After high school, Davis plans to attend North Carolina Central University to major in political science on a pre-law track in a dual accelerated program at the school with a minor in economics and public administration.

Moore is a senior at St. Charles High School with dual enrollment in the early college program at the CSM. She was first encouraged to apply for the student page program through a counselor that she had at the American Legion Auxiliary’s (ALA) marquee Girls State program. She then learned more about the page program through a representative of the Maryland House of Delegates and on www.ccboe.com.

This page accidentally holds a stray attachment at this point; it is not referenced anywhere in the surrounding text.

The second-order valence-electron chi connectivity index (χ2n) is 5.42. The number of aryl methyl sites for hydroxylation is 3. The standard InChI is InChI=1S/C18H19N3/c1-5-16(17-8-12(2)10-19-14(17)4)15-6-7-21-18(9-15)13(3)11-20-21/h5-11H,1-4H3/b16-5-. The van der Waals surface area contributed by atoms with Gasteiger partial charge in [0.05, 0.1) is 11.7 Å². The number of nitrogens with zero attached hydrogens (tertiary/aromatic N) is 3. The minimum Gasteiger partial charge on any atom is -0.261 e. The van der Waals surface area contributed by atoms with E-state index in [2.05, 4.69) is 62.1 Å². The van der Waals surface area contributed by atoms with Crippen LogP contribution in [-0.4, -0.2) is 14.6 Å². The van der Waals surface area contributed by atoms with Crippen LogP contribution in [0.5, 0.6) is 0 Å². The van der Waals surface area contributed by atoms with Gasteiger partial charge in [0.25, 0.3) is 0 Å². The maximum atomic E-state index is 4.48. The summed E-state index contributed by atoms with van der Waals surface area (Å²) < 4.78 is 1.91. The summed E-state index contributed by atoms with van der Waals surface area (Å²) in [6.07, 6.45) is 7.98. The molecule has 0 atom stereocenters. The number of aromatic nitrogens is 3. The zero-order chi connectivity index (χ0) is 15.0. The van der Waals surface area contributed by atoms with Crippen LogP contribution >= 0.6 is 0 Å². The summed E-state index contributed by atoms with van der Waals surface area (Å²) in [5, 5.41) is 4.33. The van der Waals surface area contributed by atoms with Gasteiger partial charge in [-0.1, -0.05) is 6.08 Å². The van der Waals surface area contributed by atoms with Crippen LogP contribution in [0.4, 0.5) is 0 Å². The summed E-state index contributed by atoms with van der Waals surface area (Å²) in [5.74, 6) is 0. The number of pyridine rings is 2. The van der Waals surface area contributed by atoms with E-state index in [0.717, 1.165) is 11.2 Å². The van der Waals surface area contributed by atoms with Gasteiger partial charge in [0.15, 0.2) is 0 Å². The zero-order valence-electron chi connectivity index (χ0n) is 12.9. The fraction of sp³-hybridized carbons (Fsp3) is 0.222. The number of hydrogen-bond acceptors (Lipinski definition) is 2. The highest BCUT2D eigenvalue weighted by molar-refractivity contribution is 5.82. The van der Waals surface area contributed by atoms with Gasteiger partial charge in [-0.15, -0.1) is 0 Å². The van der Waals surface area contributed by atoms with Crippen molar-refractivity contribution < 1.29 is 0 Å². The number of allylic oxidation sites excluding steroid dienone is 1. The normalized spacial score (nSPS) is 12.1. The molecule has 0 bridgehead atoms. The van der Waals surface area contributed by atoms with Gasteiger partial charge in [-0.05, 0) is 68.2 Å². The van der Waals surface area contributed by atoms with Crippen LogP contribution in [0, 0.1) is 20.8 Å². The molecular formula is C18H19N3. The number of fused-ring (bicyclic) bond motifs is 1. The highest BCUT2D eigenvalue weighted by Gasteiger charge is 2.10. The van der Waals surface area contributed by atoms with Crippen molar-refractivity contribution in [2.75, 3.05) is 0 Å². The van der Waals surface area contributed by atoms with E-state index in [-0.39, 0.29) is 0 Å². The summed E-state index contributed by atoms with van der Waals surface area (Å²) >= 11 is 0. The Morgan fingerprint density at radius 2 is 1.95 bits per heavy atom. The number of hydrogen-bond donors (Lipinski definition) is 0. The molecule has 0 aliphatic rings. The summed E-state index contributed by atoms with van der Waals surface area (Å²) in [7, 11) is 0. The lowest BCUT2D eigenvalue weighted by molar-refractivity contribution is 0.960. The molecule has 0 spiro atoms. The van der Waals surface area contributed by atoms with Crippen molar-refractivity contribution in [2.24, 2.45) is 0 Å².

Moore finds herself involved in government office positions at school and in the community. She is the recent past vice president of SGA at St. Charles and former environmental affairs coordinator on the county level. She currently serves as the president of the Charles County NAACP youth chapter and as a public affairs coordinator on the executive board for the NAACP Maryland Youth College Division. She is the recent past president of the Southern Maryland chapter of Jack and Jill of America’s Youth Leadership Program. She is currently a member of Top Teens of America, serving as the first vice president of the Southern Maryland chapter and the Top Teens Area 2 financial secretary.